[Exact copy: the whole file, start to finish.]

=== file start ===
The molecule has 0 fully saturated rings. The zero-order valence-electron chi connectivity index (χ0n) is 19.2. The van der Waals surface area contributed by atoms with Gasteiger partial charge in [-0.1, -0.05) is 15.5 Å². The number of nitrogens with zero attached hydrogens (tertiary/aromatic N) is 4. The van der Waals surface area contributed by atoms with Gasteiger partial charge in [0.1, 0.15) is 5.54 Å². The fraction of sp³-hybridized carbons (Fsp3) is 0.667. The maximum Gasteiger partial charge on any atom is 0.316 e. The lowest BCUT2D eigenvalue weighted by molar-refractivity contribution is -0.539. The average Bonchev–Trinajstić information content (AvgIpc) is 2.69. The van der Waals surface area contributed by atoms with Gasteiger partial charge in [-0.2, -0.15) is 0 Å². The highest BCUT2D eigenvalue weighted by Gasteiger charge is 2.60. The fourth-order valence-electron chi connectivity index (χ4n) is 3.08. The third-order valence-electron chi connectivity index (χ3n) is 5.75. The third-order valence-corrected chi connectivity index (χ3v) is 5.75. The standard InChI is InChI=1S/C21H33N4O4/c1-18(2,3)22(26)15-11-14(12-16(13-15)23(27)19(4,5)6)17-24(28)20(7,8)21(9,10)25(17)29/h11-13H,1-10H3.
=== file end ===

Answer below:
The molecule has 0 fully saturated rings. The zero-order valence-electron chi connectivity index (χ0n) is 19.2. The van der Waals surface area contributed by atoms with Gasteiger partial charge in [-0.1, -0.05) is 15.5 Å². The number of nitrogens with zero attached hydrogens (tertiary/aromatic N) is 4. The van der Waals surface area contributed by atoms with Gasteiger partial charge in [0.1, 0.15) is 5.54 Å². The fraction of sp³-hybridized carbons (Fsp3) is 0.667. The maximum Gasteiger partial charge on any atom is 0.316 e. The lowest BCUT2D eigenvalue weighted by molar-refractivity contribution is -0.539. The average Bonchev–Trinajstić information content (AvgIpc) is 2.69. The van der Waals surface area contributed by atoms with Gasteiger partial charge in [-0.2, -0.15) is 0 Å². The highest BCUT2D eigenvalue weighted by Gasteiger charge is 2.60. The fourth-order valence-electron chi connectivity index (χ4n) is 3.08. The third-order valence-electron chi connectivity index (χ3n) is 5.75. The third-order valence-corrected chi connectivity index (χ3v) is 5.75. The standard InChI is InChI=1S/C21H33N4O4/c1-18(2,3)22(26)15-11-14(12-16(13-15)23(27)19(4,5)6)17-24(28)20(7,8)21(9,10)25(17)29/h11-13H,1-10H3.